With the current gap left in the northern end of South Down by Ritchie’s co-option, I’m betting Bailie becomes MLA and uses it as a springboard to have a very serious go at Ritchie come the next Westminster election.

    Caitriona Ruane has already proven that the South Down Sinn Fein vote is incredibly resilient to. . .”personal factors.” If the Sinn Fein candidate is someone like Bailie, who can pull in undecided nationalist voters as well as holding or even improving turnout in the Sinn Fein base, the next South Down MP race could be an actual race.

  • Sean Og

    “I dont get your reference to Margaret Ritchie. Shes not on the Council and her MLA replacement is not waiting in the wings. Sean Roogers is already at Stormont.”

    Ritchie still hasn’t stood down. If Sean Rodgers is at Stormont he’s not there as an MLA. Maybe working in the kitchen until Margaret goes?

  • Barry the Blender

    Still looking forward to Billy Leonard’s book

  • chewnicked

    , Surely Mick Coogan is the best replacement?

  • sdelaneys

    “Clarke said before the election he would resign one of his posts. ”
    A whole new version of the old ‘Put them in to get them out.’

  • Carsons Cat

    “It’s not particularly thought to have anything to do with the SDLP selection of a successor”

    Its probably got nothing to do with the Assembly whatsoever. Its a recognition that Clarke is probably Councillor level and not going to go any further.

    However, its maybe also a recognition that the other ‘shining star’ of South Down SF, probably shouldn’t even be at the level of Councillor. My guess is that SF are bringing someone in who can neatly replace the universally loved Catriona Ruane as their next Westminster candidate.

    Its quite clear that a huge chunk of the population (unionist and nationalist) would sooner vote for satan himself than stick an X beside Ruane’s name and SF’s attraction in the area is severely limited by her – combined with the fact that Clarke’s clearly nothing better than a bit of lobby fodder.

    Not sure where you get this notion that Ritchie’s Assembly successor isn’t still “waiting in the wings”. The only way that could possibly be true is if the Stoops have completely ditched him and Richie is going to get her preferred candidate to replace her after all. As it is, Maggie is clinging on by her fingertips to that Assembly seat and maybe she’s allowing Sean to do a bit of photocopying up on the hill, but he’s certainly not getting to do much more.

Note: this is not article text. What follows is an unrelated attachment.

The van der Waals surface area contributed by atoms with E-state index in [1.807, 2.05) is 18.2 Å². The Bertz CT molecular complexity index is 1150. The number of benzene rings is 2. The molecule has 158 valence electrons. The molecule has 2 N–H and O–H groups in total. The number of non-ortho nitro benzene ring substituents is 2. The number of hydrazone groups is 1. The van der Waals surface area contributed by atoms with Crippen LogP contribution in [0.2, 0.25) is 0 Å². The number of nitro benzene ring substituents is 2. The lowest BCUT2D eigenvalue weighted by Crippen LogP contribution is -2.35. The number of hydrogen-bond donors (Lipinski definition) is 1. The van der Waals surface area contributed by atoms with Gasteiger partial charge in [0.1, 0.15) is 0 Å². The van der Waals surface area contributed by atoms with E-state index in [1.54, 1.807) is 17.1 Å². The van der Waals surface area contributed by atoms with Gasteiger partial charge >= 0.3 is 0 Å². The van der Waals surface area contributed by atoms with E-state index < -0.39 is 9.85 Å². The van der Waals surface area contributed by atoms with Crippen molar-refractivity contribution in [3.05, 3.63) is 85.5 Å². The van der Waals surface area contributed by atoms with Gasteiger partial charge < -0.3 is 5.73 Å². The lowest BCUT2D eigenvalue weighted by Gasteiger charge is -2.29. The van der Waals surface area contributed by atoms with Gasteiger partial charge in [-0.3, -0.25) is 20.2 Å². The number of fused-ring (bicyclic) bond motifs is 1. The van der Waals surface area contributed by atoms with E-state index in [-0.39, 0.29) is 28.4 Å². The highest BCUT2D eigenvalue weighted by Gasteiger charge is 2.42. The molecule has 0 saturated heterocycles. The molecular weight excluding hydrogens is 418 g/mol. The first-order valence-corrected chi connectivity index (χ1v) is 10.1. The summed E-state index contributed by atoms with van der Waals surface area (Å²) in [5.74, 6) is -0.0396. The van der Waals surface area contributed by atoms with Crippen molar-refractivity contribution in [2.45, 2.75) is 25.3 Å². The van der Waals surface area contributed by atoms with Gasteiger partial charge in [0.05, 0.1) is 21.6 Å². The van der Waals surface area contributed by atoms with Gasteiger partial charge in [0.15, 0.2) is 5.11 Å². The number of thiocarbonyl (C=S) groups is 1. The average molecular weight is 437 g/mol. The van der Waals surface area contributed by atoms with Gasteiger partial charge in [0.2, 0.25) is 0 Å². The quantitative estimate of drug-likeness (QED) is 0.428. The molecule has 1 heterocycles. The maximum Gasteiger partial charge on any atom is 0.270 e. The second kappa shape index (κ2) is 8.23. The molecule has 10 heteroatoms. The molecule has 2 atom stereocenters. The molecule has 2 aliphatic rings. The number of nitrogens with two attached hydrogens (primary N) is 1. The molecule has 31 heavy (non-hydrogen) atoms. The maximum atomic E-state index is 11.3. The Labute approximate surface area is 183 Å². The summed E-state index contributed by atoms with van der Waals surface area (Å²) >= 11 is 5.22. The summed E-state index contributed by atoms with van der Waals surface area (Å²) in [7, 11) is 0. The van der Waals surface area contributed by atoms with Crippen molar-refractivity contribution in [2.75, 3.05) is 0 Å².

• For the benefit of FJH(!), this is what Willie Clarke looks like – my newcastlerocks short video interview with him in the run-up to the double election last May, when he wouldn’t say which of his two jobs he would give up post-poll.

    As I note, Clarke’s exit from the Assembly seems certain to leave Newcastle without a Stormont representative from the town.

  • 241934 john brennan

    It would appear there is still ‘bad blood’ among SF activists in South Down – a hangover from the time when Denis Donaldson was pulling the SF strings in that constituency:
    Below is a copy of report, published in the Down Democrat, Tuesday, January 03, 2006 :

    “Spy ring riddle
    SENSATIONAL claims about the existence of a culture of spying and intelligence gathering by Sinn Fein members in South Down have been made in the aftermath of the Denis Donaldson affair.

    Disillusioned party activists have told the Down Democrat that they believe the former Sinn Fein Director of Elections, who before Christmas was unmasked as being a British agent for 30 years, has planted his own network of spies throughout South Down. They have also voiced strong criticism of the role played by Caitriona Ruane in the constituency, describing her as “a divisive figure who was always too quick to follow the Donaldson line.”

    The Sinn Fein leadership is also accused of turning a blind eye to the activities of a convicted drug dealer.

    THE central role of MI5 agent Denis Donaldson in developing Sinn Fein’s electoral strategy across South Down has left the constituency riddled with informers and intelligence gatherers who are actively working for the British Security Forces.

    The claims about the vulnerability of Sinn Fein to infiltration by agents collecting information on behalf of the Stormont authorities have been made by a group of South Down based party activists.

    They say that they have been left with “no alternative” but to voice their concerns in public. Their comments come in the wake of the outing of Denis Donaldson as a British agent just before Christmas.

    As a former Director of Elections for Sinn Fein he was regarded as a member of the party’s elite inner circle and as the effective Chief of Staff for Sinn Fein President Gerry Adams.

    The confirmation that Denis Donaldson had been on the payroll of British Intelligence for over two decades has thrown Sinn Fein into turmoil. Questions continue to be asked within political circles over the exact timing of the disclosure that Donaldson was a British agent.

    In particular there is recurring speculation that his cover was blown after 20 years in order to protect a number of even more highly placed intelligence moles within Sinn Fein.

    “We cannot trust anybody anymore. It’s as simple as that. When you have a major player like Donaldson turned over as a British spy it could be your brother or sister who is also on the paid informer list.